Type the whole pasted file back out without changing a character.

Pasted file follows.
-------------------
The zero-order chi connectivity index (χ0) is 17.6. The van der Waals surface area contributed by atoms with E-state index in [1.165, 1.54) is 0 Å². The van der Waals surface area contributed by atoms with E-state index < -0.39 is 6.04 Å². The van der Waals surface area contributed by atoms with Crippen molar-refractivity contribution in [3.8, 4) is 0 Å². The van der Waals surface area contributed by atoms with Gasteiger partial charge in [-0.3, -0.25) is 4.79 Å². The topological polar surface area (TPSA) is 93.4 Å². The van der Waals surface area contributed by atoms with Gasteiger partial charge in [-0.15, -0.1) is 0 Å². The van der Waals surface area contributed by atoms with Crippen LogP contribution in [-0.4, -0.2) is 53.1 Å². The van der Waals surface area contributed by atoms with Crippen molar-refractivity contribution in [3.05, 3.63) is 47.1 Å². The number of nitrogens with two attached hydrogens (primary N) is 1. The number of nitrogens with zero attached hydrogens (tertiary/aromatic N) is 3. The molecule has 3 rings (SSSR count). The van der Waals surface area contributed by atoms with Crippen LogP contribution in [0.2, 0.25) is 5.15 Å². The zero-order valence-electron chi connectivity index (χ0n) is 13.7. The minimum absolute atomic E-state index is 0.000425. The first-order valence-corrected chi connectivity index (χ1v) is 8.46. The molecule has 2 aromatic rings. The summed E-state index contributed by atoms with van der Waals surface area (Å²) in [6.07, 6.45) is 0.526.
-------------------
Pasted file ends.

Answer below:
The zero-order chi connectivity index (χ0) is 17.6. The van der Waals surface area contributed by atoms with E-state index in [1.165, 1.54) is 0 Å². The van der Waals surface area contributed by atoms with E-state index < -0.39 is 6.04 Å². The van der Waals surface area contributed by atoms with Crippen molar-refractivity contribution in [3.8, 4) is 0 Å². The van der Waals surface area contributed by atoms with Gasteiger partial charge in [-0.3, -0.25) is 4.79 Å². The topological polar surface area (TPSA) is 93.4 Å². The van der Waals surface area contributed by atoms with Gasteiger partial charge in [-0.15, -0.1) is 0 Å². The van der Waals surface area contributed by atoms with Crippen LogP contribution in [-0.4, -0.2) is 53.1 Å². The van der Waals surface area contributed by atoms with Crippen molar-refractivity contribution in [3.05, 3.63) is 47.1 Å². The number of nitrogens with two attached hydrogens (primary N) is 1. The number of nitrogens with zero attached hydrogens (tertiary/aromatic N) is 3. The molecule has 3 rings (SSSR count). The van der Waals surface area contributed by atoms with Crippen LogP contribution in [0.2, 0.25) is 5.15 Å². The zero-order valence-electron chi connectivity index (χ0n) is 13.7. The minimum absolute atomic E-state index is 0.000425. The first-order valence-corrected chi connectivity index (χ1v) is 8.46. The molecule has 2 aromatic rings. The summed E-state index contributed by atoms with van der Waals surface area (Å²) in [6.07, 6.45) is 0.526.